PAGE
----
Many small developing countries will come to terms with the fact that the lack of urgency that has been the norm during the last decades has not disappeared from the resolutions of the Parties (countries participating in the conference). As the Minister of Environment, Technology and Climate Change of the Maldives starkly put: "Please do us the courtesy to acknowledge that it does not bring hope to our hearts but serves as yet another conversation where we put our homes on the line, while those who have other options decide how quickly they want to act to save those who don't." There is, however, a silver lining to be found in the increasing influence of these small countries in the debates. Although far from being enough, it is observable in some of the propositions of the Glasgow Climate Pact that emphasize the need for an equitable way of tackling climate change focusing on improving access to finance for all countries, increasing the rate of technological transfers between developed and developing economies, and continuing the development of capacity-building processes.
Furthermore, throughout the document it is hard to miss the focus on “country parties that are particularly vulnerable to the adverse effects of climate change”. Hopefully this attempt to highlight the differences in the severity of the impacts of natural disasters and changes in the environment is more than just a cordiality. For the affected countries, however, not enough is being done to hold the largest polluting countries accountable for climate change-related crises which are, to a great extent, their fault.
Financing Climate Recovery
Unfortunately, the non-binding language that is natural in these pacts puts a lot of weight into each country’s ability and willingness to keep their promises. The Parties urged that “entities of the Financial Mechanism” which include private banks as well as U.N. entities and other intergovernmental organizations should provide greater access to financing in developing countries. However, all talks about greater financial contributions are stained by the fact that previous pledges by the Parties have not been upheld. Notably, the objective of providing USD 100 billion per year by 2020 in transfers from developed countries to developing ones has not yet been met. According to current predictions it may not be met until 2023 and even if it is met, there are UN reports that suggest that the number should actually be 10 times higher.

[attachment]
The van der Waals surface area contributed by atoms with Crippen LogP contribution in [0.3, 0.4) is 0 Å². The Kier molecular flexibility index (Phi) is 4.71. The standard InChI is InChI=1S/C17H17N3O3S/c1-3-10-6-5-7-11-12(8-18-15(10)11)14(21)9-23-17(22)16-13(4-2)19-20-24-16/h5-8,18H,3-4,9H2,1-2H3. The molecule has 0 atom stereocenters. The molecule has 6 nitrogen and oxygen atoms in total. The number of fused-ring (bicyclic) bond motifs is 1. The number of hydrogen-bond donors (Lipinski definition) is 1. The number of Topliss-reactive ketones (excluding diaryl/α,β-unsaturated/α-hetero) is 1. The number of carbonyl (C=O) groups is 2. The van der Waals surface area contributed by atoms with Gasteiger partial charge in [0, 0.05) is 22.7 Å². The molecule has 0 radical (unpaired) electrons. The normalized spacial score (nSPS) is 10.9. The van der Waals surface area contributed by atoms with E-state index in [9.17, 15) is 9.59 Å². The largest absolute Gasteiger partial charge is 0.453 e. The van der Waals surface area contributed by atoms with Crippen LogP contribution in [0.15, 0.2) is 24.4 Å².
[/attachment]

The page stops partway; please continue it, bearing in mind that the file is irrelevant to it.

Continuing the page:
So what now?
Well, some progress was made in terms of creating consensus on the fact that climate change action needs to happen faster than it has been. There has been more emphasis on the need for developing countries to have easier and greater access to financing. Plans have been set out to keep tabs on countries' efforts to tackle climate change and some of the language in the Glasgow Climate Pact is more in line with the reality of climate change. However, as always, at this point it is only nice on paper. The lack of accountability of countries for sticking to the commitments agreed in the conference warrants a certain degree of skepticism about the actual impact of the pact. Meanwhile some Parties are still clearly not in line with the goals of the conference. In the end, the Conference of the Parties, as always, leaves us wanting more.